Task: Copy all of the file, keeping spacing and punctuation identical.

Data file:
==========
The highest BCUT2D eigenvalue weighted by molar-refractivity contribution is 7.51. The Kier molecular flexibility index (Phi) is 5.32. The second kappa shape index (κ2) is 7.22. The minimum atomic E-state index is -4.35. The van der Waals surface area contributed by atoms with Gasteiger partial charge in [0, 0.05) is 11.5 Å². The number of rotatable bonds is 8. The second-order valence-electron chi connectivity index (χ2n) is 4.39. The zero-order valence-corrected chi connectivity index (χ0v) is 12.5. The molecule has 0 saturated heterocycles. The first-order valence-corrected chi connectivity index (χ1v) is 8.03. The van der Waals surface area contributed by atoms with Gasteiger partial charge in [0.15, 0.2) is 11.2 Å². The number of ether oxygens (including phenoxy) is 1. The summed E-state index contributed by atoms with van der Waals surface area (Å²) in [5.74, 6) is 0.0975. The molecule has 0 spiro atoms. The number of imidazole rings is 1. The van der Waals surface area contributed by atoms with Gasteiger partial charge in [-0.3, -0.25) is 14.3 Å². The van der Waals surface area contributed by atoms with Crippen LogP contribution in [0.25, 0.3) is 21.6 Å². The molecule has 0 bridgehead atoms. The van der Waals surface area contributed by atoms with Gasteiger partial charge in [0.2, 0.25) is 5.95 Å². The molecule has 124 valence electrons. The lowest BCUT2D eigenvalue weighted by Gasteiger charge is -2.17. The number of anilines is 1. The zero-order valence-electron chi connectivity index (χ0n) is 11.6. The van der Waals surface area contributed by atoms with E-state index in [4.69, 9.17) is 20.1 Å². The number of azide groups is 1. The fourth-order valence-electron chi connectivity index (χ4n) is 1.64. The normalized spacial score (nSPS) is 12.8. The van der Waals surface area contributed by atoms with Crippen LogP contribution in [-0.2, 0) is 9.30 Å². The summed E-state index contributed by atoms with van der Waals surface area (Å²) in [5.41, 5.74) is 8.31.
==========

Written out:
The highest BCUT2D eigenvalue weighted by molar-refractivity contribution is 7.51. The Kier molecular flexibility index (Phi) is 5.32. The second kappa shape index (κ2) is 7.22. The minimum atomic E-state index is -4.35. The van der Waals surface area contributed by atoms with Gasteiger partial charge in [0, 0.05) is 11.5 Å². The number of rotatable bonds is 8. The second-order valence-electron chi connectivity index (χ2n) is 4.39. The zero-order valence-corrected chi connectivity index (χ0v) is 12.5. The molecule has 0 saturated heterocycles. The first-order valence-corrected chi connectivity index (χ1v) is 8.03. The van der Waals surface area contributed by atoms with Gasteiger partial charge in [0.15, 0.2) is 11.2 Å². The number of ether oxygens (including phenoxy) is 1. The summed E-state index contributed by atoms with van der Waals surface area (Å²) in [5.74, 6) is 0.0975. The molecule has 0 spiro atoms. The number of imidazole rings is 1. The van der Waals surface area contributed by atoms with Gasteiger partial charge in [-0.3, -0.25) is 14.3 Å². The van der Waals surface area contributed by atoms with Crippen LogP contribution in [0.25, 0.3) is 21.6 Å². The molecule has 0 bridgehead atoms. The van der Waals surface area contributed by atoms with Gasteiger partial charge in [0.2, 0.25) is 5.95 Å². The molecule has 124 valence electrons. The lowest BCUT2D eigenvalue weighted by Gasteiger charge is -2.17. The number of anilines is 1. The zero-order valence-electron chi connectivity index (χ0n) is 11.6. The van der Waals surface area contributed by atoms with E-state index in [4.69, 9.17) is 20.1 Å². The number of azide groups is 1. The fourth-order valence-electron chi connectivity index (χ4n) is 1.64. The normalized spacial score (nSPS) is 12.8. The van der Waals surface area contributed by atoms with Crippen LogP contribution in [-0.2, 0) is 9.30 Å². The summed E-state index contributed by atoms with van der Waals surface area (Å²) in [5.41, 5.74) is 8.31.